Sound Recording – How to Capture Natural Audio

Capturing audio is one of the most rewarding parts of working on Discover Oregon. With good equipment and the right location, I can record hours of natural sounds after just a few minutes of setup. You never quite know what sort of interesting recordings you’ll end up with! Here are some bird sounds I used in Portraits of Oregon:

The biggest challenge of recording nature sounds is that almost everything you want to record is quieter and farther away than it would be in a studio.  That aside – the end goal is the same as in any other type of audio recording. You want to maximize the audio quality of your intended subject while minimizing interfering noise. There are two main types of noise you’ll encounter while capturing natural audio: environmental noise and recorder noise.

Environmental noise comes from cars, planes, and other unwanted audio sources.  To reduce it you’ll want to find locations off main roads, perhaps hike away from roads entirely, or record during hours when humans tend to be a bit less noisy (like at night or early on weekend mornings).  Another work around is to simply record more content than you need and cut around the interference.  I’ll typically leave my recorder running dusk though dawn on most trips, and then use Adobe Audition to find and export the most interesting and pristine fragments.

The second source of noise is from the recorder and mics themselves.  This is a much bigger deal for recording nature sounds than interviews in a studio because natural sounds are typically faint and distant like these coyotes:

To capture gentle sounds like this you need a recorder with quiet preamps and mics so that the background noise doesn’t overwhelm your subject.  How do you find such a recorder? Well John Hartog of Oregon Soundscapes was kind enough to point me in the right direction when I started out. One of the most important links he shared with me is Avisoft Bioacoustic’s Microphone Input Noise Comparison for Animal Acoustics. This is written specifically with the unique challenges of recording quiet natural sounds in mind. You generally want your recorder to have an A-weighted Equivalent Input Noise (EIN) of no worse than -120 EIN, and preferably -125 EIN or better for very quiet surroundings.  Be warned – most of the recorders on this list don’t include microphones!  Since I’ll typically pack into locations I’m only interested in compact all-in-one units.  I assume many of you are too.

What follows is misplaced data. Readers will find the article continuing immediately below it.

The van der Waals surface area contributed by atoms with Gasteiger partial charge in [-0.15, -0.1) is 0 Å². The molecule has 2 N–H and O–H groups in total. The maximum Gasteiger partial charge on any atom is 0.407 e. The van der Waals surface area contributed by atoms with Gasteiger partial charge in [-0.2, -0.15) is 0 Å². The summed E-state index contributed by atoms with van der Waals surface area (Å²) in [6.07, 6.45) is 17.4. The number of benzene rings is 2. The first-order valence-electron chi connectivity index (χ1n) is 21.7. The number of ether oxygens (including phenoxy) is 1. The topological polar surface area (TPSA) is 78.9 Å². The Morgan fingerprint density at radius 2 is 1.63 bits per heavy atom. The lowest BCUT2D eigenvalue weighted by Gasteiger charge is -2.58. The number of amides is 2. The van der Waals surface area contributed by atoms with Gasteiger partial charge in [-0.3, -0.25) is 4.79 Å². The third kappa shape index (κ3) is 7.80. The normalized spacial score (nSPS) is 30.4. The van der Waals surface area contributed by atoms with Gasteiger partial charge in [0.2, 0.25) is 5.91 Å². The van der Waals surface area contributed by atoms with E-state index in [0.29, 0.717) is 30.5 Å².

Based on this list, my go-to recorder to is a Sony PCM-D100.

This all-in-one recorder has a great setting where it can dramatically improve your signal to noise ratio (S/N) by recording on two different audio levels at the same time. It may not have XLR inputs, but the onboard mics are so good that I don’t need them.

To maximize battery power and minimize noise, I’ll typically use it with these settings:

CD quality 44.1kHz or 48kHz 16 bit setting

Record Level: 5

Mode: S/N 100

If this recorder isn’t in your budget – don’t worry!  I spent a lot of time capturing natural audio with an H4N when I first started out, and still think it’s a great beginner recorder.

You’ll just need to keep in mind that the Zoom H4N is much better suited to ‘’robust’ soundscapes such as close birds, riotous crickets, or a babbling stream.  You’ll likely also want to get some sort of mini tripod to keep your recorder off the ground, a better windscreen, and some big rechargeable batteries to go with it.  See what I use in my gear guide.

Once you’re all set up, then pick your location, make sure the mics are on, and start recording! If rain is in the forecast, I’ll make sure that my recorder is under a cover or some sort of natural overhang for safety. Then when you’re done, head home and strip out the interesting parts with a visual audio editor such as Adobe Audition. By being able to see the waveforms – you don’t actually have to listen to hours of audio in order to find the most interesting parts. Good luck, and happy recording!